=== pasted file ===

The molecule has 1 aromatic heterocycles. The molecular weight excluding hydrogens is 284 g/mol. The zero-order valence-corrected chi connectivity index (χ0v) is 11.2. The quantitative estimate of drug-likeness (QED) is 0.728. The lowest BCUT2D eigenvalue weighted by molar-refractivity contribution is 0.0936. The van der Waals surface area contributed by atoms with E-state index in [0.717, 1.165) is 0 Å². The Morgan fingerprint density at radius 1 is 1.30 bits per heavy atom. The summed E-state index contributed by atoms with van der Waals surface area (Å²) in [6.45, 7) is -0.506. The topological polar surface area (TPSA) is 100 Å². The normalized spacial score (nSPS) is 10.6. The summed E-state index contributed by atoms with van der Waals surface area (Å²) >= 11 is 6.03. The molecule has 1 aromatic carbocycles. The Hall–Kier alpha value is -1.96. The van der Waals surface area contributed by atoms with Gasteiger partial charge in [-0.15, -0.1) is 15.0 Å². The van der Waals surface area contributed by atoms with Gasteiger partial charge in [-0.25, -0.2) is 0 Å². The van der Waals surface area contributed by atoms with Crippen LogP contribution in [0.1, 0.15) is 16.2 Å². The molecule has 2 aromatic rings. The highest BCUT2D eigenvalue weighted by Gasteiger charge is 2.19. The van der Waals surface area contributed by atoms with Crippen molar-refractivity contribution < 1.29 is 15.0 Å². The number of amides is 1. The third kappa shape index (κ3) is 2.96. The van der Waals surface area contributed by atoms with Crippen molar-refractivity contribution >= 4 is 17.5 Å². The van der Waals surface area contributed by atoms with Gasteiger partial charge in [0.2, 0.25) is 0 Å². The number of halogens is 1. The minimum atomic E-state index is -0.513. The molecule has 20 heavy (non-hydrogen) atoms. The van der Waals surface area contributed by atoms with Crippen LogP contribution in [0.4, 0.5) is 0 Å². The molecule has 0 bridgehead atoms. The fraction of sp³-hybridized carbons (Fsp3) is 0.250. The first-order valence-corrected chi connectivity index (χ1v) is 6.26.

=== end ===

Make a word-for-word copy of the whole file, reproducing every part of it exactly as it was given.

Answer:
The molecule has 1 aromatic heterocycles. The molecular weight excluding hydrogens is 284 g/mol. The zero-order valence-corrected chi connectivity index (χ0v) is 11.2. The quantitative estimate of drug-likeness (QED) is 0.728. The lowest BCUT2D eigenvalue weighted by molar-refractivity contribution is 0.0936. The van der Waals surface area contributed by atoms with E-state index in [0.717, 1.165) is 0 Å². The Morgan fingerprint density at radius 1 is 1.30 bits per heavy atom. The summed E-state index contributed by atoms with van der Waals surface area (Å²) in [6.45, 7) is -0.506. The topological polar surface area (TPSA) is 100 Å². The normalized spacial score (nSPS) is 10.6. The summed E-state index contributed by atoms with van der Waals surface area (Å²) >= 11 is 6.03. The molecule has 1 aromatic carbocycles. The Hall–Kier alpha value is -1.96. The van der Waals surface area contributed by atoms with Gasteiger partial charge in [-0.15, -0.1) is 15.0 Å². The van der Waals surface area contributed by atoms with Gasteiger partial charge in [-0.25, -0.2) is 0 Å². The van der Waals surface area contributed by atoms with Crippen LogP contribution in [0.1, 0.15) is 16.2 Å². The molecule has 2 aromatic rings. The highest BCUT2D eigenvalue weighted by Gasteiger charge is 2.19. The van der Waals surface area contributed by atoms with Crippen molar-refractivity contribution < 1.29 is 15.0 Å². The number of amides is 1. The third kappa shape index (κ3) is 2.96. The van der Waals surface area contributed by atoms with Crippen molar-refractivity contribution >= 4 is 17.5 Å². The van der Waals surface area contributed by atoms with Gasteiger partial charge in [0.2, 0.25) is 0 Å². The number of halogens is 1. The minimum atomic E-state index is -0.513. The molecule has 20 heavy (non-hydrogen) atoms. The van der Waals surface area contributed by atoms with Crippen LogP contribution in [0.4, 0.5) is 0 Å². The molecule has 0 bridgehead atoms. The fraction of sp³-hybridized carbons (Fsp3) is 0.250. The first-order valence-corrected chi connectivity index (χ1v) is 6.26.